The Politics of Poverty

Ideas and analysis from Oxfam America's policy experts

What do Amazon and Whole Foods’ new supplier standards mean for workers?

Posted by
Workers picking chili peppers on a North Carolina farm in August 2019. Photo: Lianne Milton/Panos for Oxfam

Our key takeaways on what the companies get right and how to improve

Over the past two years, Oxfam has uncovered evidence of human rights abuses in the Whole Foods supply chain around the world—from Thailand to North Carolina. We’ve heard stories of terrible working conditions, poor wages, gender discrimination, and intimidation. In August, Arturo, one of the workers we spoke to in North Carolina told us, “I’m concerned about dying in the field because of heat or getting injured.”

Arturo’s experience is the harsh reality many food workers face. Whole Foods has ranked at, or close to, the bottom of our Supermarket Scorecard two years in a row. However, things are starting to shift. In September Amazon released supplier standards that apply to all of its subsidiaries, including Whole Foods.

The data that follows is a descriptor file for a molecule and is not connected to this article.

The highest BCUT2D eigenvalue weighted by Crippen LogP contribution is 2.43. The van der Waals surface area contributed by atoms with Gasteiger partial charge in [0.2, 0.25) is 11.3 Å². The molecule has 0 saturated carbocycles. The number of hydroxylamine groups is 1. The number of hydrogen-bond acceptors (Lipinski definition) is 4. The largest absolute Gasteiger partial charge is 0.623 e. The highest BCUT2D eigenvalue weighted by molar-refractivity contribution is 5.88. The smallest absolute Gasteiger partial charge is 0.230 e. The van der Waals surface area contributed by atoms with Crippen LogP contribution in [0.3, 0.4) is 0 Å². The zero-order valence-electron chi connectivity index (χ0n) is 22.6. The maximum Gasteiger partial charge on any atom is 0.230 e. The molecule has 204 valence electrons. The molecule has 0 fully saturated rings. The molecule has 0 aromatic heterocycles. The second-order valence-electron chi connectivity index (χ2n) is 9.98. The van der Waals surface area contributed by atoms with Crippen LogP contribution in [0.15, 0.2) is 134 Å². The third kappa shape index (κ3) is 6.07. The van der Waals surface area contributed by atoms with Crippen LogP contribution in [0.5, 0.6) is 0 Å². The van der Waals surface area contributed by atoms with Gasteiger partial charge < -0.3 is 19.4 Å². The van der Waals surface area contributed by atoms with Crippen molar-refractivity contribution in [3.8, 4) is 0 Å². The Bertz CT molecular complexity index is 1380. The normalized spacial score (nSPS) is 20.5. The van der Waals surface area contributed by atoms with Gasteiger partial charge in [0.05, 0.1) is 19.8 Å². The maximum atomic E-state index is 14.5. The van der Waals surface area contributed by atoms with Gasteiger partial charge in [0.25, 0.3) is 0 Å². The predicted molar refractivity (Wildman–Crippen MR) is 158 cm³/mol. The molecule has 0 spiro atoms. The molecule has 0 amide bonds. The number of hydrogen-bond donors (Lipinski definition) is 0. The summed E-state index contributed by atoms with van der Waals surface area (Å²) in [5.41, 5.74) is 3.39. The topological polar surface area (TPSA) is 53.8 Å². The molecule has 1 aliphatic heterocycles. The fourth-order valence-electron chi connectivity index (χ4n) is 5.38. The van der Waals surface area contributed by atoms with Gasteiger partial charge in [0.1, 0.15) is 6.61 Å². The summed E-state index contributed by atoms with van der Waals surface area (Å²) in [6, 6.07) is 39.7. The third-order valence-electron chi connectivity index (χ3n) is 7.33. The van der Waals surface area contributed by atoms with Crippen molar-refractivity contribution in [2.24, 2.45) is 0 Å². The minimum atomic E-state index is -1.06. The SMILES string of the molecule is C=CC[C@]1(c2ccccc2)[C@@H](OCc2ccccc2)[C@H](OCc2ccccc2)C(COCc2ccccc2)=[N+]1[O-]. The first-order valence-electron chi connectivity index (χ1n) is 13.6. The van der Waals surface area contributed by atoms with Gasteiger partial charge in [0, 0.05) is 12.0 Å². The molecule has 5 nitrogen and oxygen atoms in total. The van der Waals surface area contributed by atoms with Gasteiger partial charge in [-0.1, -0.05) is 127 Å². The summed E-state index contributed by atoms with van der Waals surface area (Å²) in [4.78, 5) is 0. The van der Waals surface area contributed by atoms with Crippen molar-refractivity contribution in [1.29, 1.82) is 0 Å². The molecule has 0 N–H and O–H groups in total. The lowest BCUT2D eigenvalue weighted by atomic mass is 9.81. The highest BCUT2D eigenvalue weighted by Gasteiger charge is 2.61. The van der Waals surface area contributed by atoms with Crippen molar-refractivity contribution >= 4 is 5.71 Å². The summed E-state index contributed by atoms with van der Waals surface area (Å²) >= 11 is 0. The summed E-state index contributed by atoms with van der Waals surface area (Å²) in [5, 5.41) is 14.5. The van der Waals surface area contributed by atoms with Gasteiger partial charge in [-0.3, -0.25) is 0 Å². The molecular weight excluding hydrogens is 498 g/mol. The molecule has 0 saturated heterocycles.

Whole Foods also announced to Oxfam that it will identify a senior level executive to oversee human rights and labor standards by January, a commitment we will monitor closely.

Amazon has also released a supplier manual and other sustainability commitments, but these only apply to Amazon’s private labels and not Whole Foods. The manual offers guidance to suppliers about worker access to remedy, supply chain transparency, and documentation of working conditions, but falls short of calling for human rights due diligence, which is an essential pillar to any supplier guidance. The sustainability commitments highlight some critical areas of impact that Oxfam has raised in the Behind the Barcodes campaign, specifically around fair wages, decent work, women’s empowerment, and engaging with stakeholders.  We hope this is a sign of more progress to come.

First, the good stuff

Putting human rights at the center

Amazon and Whole Foods’ new standards recognize the importance of human rights, respecting the environment, and promoting dignity for workers. We see this as a good first step following two years of advocacy to Whole Foods, and more recently, to Amazon.

A focus on workers